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Published: March 1st 2019
Today was another long & hugely memorable day starting with a 6 am 15 km cycle to Sigiriya, an ancient rock fortress with a royal palace perched atop. The early start was essential to beat the normal rush of tourists & pilgrims on a virtual single lane staircase. Arriving at the site is a stunning visual of a massive granite outcrop that emerges from lush greenery at lower levels to a citadel that dominates the whole surrounding skyline.
The once impregnable fortress firstly passes a series water gardens before 1200 stairs needed to reach the top. Half way we passed some incredibly beautiful rock wall frescoes that somehow have survived centuries of neglect while undiscovered.
The entrance to the almost vertical final 200 mtr hike to the top was once guarded by an enormous rock carved lion but now only the massive paws remain but still an impressive image as to how the original must have looked. The entrance stairways to the summit are narrow with a metal staircase that hangs off the side of the cliff-face.
The summit is a just the remaining brick foundations but the reward was in completing the climb & taking in the
After descending we continued riding 28kms to lunch at a spice garden & medicinal herbal operation. After lunch we had a tour of the spice garden to learn about their amazing natural curative properties finishing with a brief massage.
After the drive to Kandy & our two night stay at the Hotel Senani we had a brief refresh where we had an opportunity to visit the Temple of Tooth relic. The relic is considered the most important & heavily visited Buddhist site in the country & is believed to be a tooth of the Buddha. Since ancient times, the relic has played an important role in local politics because it is believed that whoever holds the relic holds the governance of the country. Previously located in Polonnaruwa, the relic is now housed in the royal palace complex at Kandy as it was the last capital of the Sri Lankan kings.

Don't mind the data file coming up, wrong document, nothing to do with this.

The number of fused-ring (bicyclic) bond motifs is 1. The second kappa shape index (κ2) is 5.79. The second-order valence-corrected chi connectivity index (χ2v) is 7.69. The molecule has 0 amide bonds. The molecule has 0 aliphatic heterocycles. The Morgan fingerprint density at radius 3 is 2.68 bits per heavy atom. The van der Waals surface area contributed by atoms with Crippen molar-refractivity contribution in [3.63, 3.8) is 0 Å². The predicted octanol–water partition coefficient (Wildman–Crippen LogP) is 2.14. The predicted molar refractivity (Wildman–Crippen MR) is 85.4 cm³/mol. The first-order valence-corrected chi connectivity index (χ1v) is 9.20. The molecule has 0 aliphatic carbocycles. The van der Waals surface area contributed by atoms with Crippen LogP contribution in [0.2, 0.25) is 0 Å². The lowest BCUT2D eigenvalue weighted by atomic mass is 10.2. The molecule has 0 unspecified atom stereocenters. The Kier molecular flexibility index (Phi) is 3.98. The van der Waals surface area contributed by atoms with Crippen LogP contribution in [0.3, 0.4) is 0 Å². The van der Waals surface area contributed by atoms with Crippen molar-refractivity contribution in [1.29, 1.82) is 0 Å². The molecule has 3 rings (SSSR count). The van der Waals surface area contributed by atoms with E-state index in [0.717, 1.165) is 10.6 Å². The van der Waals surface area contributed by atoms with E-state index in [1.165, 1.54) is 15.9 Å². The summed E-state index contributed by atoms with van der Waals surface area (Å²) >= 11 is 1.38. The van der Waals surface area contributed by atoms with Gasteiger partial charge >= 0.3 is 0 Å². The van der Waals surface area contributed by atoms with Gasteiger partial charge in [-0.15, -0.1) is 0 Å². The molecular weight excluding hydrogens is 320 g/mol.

The golden doors to inner temple are only opened with separate keys held by 3 senior monks together at the same time & then only 3 times daily for 15 minutes for pilgrims to pass & pay respects. Our guide was able to arrange our
place in the queue to experience this rare opportunity. The line was meant to keep moving but we were able to dwell for about 10 seconds. The scene was inspiring with a solid gold stupa holding the relic shrouded in a mist of incense. The temple is now a World Heritage site.
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